Demand More

Contributed by Dayna Neumann

When it comes to disruptive behavior in the consumer packaged goods market Method is taking on the laundry soap category like the super spin cycle on your Whirlpool.  Method has unabashedly taken on the Goliath of Proctor and Gamble with eye-catching packages that demand your attention and practically beg to be left on the counter and admired.  Despite the woefully un-hip nature of the cleaning products category, Method has challenged the notion that form and function cannot have equal roles in packaging.  Method demands more from their package design.  Method demands to be noticed.  What is holding other companies back from trying new designs?  One factor is the inherent complexity in changing a label or package.

In the not-so-distant past the limitations of package design were dictated by the production capabilities of the output devices.  A conventional litho press or foil stamping operation were typically cost and time prohibitive for adequate testing of a new package or label designs.  If the cost and time to convert to a new label or package is prohibitive, innovation is stifled.  Companies stayed with the tried and true designs making annual tweaks or cautious adjustments.  Over time, this approach begins to dictate your presence in the marketplace.  Why do we allow an output device to determine our market presence?

In the digital era these limitations were improved but other limitations took their place, like size constraints and poor color.  Unfortunately, the speed of innovation in digital print has not matched the market demand for change until recently.  With larger format sizes, remarkable color quality and enhanced coatings techniques, consumer packaged goods companies have a new found freedom in the latest digital press technology.

Even the most staid products, like laundry soap, will enjoy new growth opportunities with digital print.  Companies who learn to harness the power of digital print for packaging stand to gain ground on their competitors by testing new package and label designs in a cost effective way.  Beyond testing, CPG companies can localize their labeling to the store level and create a totally unique customer experience.  Imagine seeing your local landmark or event displayed on labels in your nearby Home Depot.  With advances in press technology, digital has begun to disrupt the packaging world and given not-so-hip products the freedom to shake things up a bit.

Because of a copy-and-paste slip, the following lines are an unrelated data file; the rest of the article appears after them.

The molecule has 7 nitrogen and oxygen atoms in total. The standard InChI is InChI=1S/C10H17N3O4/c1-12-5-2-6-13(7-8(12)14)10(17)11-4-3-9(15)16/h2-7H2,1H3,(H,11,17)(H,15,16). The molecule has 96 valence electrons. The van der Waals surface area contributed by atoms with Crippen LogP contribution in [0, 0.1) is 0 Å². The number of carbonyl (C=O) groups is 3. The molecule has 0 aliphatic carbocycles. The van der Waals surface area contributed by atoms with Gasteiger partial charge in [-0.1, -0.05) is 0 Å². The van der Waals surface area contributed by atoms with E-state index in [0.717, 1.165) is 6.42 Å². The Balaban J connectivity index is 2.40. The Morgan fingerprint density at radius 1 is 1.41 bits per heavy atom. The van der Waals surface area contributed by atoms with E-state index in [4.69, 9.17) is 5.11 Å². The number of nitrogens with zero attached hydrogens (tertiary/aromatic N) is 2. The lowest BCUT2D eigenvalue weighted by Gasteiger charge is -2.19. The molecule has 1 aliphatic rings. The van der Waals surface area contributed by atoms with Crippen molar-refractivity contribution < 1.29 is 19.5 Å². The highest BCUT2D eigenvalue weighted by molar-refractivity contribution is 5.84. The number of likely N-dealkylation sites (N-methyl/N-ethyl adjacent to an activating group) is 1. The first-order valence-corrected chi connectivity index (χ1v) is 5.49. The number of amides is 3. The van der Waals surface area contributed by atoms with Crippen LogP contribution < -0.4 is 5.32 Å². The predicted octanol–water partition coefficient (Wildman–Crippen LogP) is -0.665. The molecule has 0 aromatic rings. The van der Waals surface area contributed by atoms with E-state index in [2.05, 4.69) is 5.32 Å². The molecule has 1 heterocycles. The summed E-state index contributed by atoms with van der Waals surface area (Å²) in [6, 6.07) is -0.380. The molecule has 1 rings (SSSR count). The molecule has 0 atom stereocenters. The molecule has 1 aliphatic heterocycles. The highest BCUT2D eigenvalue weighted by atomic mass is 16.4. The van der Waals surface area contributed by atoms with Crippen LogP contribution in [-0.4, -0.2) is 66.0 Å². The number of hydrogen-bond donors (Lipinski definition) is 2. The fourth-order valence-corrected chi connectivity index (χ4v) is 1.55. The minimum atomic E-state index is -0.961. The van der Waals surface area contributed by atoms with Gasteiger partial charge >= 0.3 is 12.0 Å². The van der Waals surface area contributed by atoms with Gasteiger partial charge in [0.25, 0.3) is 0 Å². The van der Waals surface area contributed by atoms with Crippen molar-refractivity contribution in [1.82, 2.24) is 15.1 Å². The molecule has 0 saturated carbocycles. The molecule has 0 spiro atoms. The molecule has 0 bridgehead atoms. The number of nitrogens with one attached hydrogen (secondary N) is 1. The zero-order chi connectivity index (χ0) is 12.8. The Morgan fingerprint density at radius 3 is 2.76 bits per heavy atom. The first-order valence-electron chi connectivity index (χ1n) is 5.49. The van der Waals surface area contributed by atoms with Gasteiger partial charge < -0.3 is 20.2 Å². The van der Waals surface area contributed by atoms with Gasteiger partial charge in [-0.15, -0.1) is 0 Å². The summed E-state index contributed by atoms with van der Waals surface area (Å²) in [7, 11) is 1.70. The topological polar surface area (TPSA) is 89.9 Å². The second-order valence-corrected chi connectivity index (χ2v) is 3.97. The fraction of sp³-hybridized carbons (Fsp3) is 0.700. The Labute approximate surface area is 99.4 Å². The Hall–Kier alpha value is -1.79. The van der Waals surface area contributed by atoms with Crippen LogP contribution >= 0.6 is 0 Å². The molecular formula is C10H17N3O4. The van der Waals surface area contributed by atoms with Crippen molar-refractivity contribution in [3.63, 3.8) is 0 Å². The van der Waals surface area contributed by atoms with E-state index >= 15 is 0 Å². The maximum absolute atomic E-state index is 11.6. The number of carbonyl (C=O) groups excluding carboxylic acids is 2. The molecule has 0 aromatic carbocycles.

Are you demanding more from your packaging?

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The Demand for On Demand

Contributed by Terry Gill

Output agnostic. That’s where I’d like to start this conversation. It’s a concept we’ve been knocking around for several years as we’ve watched the incredible pace of change inside the marketing communications and business solutions marketplace.

As a company, we want to establish mindset where the output is whatever it needs to be. It can be determined by economics, risk factors, consumer preference or some other determinant, but we are to have zero bias. It may need to deliver from a very large piece of iron, the latest digital press or it may simply remain in its digital state as PDF.

Our role is to ensure the output choice isn’t influencing how we chose to manage the content. Think of it as the antithesis of the well-worn “Begin with the end in mind” approach. It’s beginning without worrying about what comes at the end. It’s really a freeing and powerful concept, but requires a different philosophy.

To really embrace and live out this concept you have to choose a different path. Its one where the value proposition isn’t defined by size, number or speed of our output devices; those are things that are easy to understand and exploit. They are linear and scalable. They plug in.

Marrying smartly designed and functional web facing content management tools with an output agnostic business model creates a new kind of value. And for those souls who live inside business climates that are heavily regulated, this new way can be more than just a means of surviving. Will this become a real competitive advantage or at least a fair fight?